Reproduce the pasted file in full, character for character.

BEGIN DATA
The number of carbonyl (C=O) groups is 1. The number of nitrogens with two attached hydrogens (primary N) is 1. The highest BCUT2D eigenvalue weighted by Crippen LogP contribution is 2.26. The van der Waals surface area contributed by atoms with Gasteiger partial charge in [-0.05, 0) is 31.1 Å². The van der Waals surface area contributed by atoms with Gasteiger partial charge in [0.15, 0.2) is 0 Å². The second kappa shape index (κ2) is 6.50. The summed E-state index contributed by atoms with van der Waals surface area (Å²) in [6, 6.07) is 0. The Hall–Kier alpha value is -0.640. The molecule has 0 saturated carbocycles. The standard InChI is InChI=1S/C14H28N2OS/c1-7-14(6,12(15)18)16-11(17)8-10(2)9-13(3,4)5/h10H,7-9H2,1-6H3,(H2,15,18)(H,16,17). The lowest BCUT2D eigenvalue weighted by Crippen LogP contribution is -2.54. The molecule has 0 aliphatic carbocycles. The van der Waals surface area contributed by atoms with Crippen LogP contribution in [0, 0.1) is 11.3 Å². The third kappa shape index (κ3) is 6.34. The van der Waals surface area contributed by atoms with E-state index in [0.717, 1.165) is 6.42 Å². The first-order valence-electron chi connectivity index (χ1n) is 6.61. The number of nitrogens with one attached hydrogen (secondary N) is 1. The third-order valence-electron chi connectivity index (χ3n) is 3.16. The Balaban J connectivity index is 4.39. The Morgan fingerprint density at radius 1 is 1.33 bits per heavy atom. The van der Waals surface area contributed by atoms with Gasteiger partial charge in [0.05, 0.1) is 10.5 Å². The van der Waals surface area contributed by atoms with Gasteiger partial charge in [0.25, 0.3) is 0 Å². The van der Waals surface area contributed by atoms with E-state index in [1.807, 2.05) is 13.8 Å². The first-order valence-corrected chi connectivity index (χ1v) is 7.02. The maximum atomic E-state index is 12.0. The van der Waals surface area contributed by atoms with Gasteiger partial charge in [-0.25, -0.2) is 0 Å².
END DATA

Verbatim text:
The number of carbonyl (C=O) groups is 1. The number of nitrogens with two attached hydrogens (primary N) is 1. The highest BCUT2D eigenvalue weighted by Crippen LogP contribution is 2.26. The van der Waals surface area contributed by atoms with Gasteiger partial charge in [-0.05, 0) is 31.1 Å². The van der Waals surface area contributed by atoms with Gasteiger partial charge in [0.15, 0.2) is 0 Å². The second kappa shape index (κ2) is 6.50. The summed E-state index contributed by atoms with van der Waals surface area (Å²) in [6, 6.07) is 0. The Hall–Kier alpha value is -0.640. The molecule has 0 saturated carbocycles. The standard InChI is InChI=1S/C14H28N2OS/c1-7-14(6,12(15)18)16-11(17)8-10(2)9-13(3,4)5/h10H,7-9H2,1-6H3,(H2,15,18)(H,16,17). The lowest BCUT2D eigenvalue weighted by Crippen LogP contribution is -2.54. The molecule has 0 aliphatic carbocycles. The van der Waals surface area contributed by atoms with Crippen LogP contribution in [0, 0.1) is 11.3 Å². The third kappa shape index (κ3) is 6.34. The van der Waals surface area contributed by atoms with E-state index in [0.717, 1.165) is 6.42 Å². The first-order valence-electron chi connectivity index (χ1n) is 6.61. The number of nitrogens with one attached hydrogen (secondary N) is 1. The third-order valence-electron chi connectivity index (χ3n) is 3.16. The Balaban J connectivity index is 4.39. The Morgan fingerprint density at radius 1 is 1.33 bits per heavy atom. The van der Waals surface area contributed by atoms with Gasteiger partial charge in [0.05, 0.1) is 10.5 Å². The van der Waals surface area contributed by atoms with Gasteiger partial charge in [0.25, 0.3) is 0 Å². The van der Waals surface area contributed by atoms with E-state index in [1.807, 2.05) is 13.8 Å². The first-order valence-corrected chi connectivity index (χ1v) is 7.02. The maximum atomic E-state index is 12.0. The van der Waals surface area contributed by atoms with Gasteiger partial charge in [-0.25, -0.2) is 0 Å².